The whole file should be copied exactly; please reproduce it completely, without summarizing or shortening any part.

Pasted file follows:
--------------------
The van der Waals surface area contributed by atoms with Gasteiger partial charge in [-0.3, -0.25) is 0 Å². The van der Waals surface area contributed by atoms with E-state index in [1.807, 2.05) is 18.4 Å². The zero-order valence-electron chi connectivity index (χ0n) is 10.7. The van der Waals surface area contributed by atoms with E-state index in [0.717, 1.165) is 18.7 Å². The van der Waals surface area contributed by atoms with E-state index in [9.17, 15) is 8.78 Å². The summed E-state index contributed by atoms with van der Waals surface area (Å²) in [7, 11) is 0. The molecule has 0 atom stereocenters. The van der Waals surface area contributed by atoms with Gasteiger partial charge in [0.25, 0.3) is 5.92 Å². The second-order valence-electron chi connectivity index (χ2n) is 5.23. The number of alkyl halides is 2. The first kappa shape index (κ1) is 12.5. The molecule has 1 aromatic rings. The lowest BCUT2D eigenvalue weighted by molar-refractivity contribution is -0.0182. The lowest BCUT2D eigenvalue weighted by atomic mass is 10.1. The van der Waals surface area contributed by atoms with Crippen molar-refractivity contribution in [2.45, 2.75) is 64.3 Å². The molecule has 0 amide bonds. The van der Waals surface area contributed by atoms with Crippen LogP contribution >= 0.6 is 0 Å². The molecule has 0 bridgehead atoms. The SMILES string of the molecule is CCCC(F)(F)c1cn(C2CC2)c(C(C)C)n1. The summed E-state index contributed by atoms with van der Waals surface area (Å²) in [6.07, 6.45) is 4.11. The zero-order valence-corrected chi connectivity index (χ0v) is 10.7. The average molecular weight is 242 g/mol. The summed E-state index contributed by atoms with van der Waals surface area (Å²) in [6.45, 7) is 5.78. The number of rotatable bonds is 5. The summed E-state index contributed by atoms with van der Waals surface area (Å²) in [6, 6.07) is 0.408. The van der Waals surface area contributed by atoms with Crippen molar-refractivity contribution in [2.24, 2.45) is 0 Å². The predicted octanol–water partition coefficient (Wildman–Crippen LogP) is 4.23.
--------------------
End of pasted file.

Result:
The van der Waals surface area contributed by atoms with Gasteiger partial charge in [-0.3, -0.25) is 0 Å². The van der Waals surface area contributed by atoms with E-state index in [1.807, 2.05) is 18.4 Å². The zero-order valence-electron chi connectivity index (χ0n) is 10.7. The van der Waals surface area contributed by atoms with E-state index in [0.717, 1.165) is 18.7 Å². The van der Waals surface area contributed by atoms with E-state index in [9.17, 15) is 8.78 Å². The summed E-state index contributed by atoms with van der Waals surface area (Å²) in [7, 11) is 0. The molecule has 0 atom stereocenters. The van der Waals surface area contributed by atoms with Gasteiger partial charge in [0.25, 0.3) is 5.92 Å². The second-order valence-electron chi connectivity index (χ2n) is 5.23. The number of alkyl halides is 2. The first kappa shape index (κ1) is 12.5. The molecule has 1 aromatic rings. The lowest BCUT2D eigenvalue weighted by molar-refractivity contribution is -0.0182. The lowest BCUT2D eigenvalue weighted by atomic mass is 10.1. The van der Waals surface area contributed by atoms with Crippen molar-refractivity contribution in [2.45, 2.75) is 64.3 Å². The molecule has 0 amide bonds. The van der Waals surface area contributed by atoms with Crippen LogP contribution >= 0.6 is 0 Å². The molecule has 0 bridgehead atoms. The SMILES string of the molecule is CCCC(F)(F)c1cn(C2CC2)c(C(C)C)n1. The summed E-state index contributed by atoms with van der Waals surface area (Å²) in [6.07, 6.45) is 4.11. The zero-order valence-corrected chi connectivity index (χ0v) is 10.7. The average molecular weight is 242 g/mol. The summed E-state index contributed by atoms with van der Waals surface area (Å²) in [6.45, 7) is 5.78. The number of rotatable bonds is 5. The summed E-state index contributed by atoms with van der Waals surface area (Å²) in [6, 6.07) is 0.408. The van der Waals surface area contributed by atoms with Crippen molar-refractivity contribution in [2.24, 2.45) is 0 Å². The predicted octanol–water partition coefficient (Wildman–Crippen LogP) is 4.23.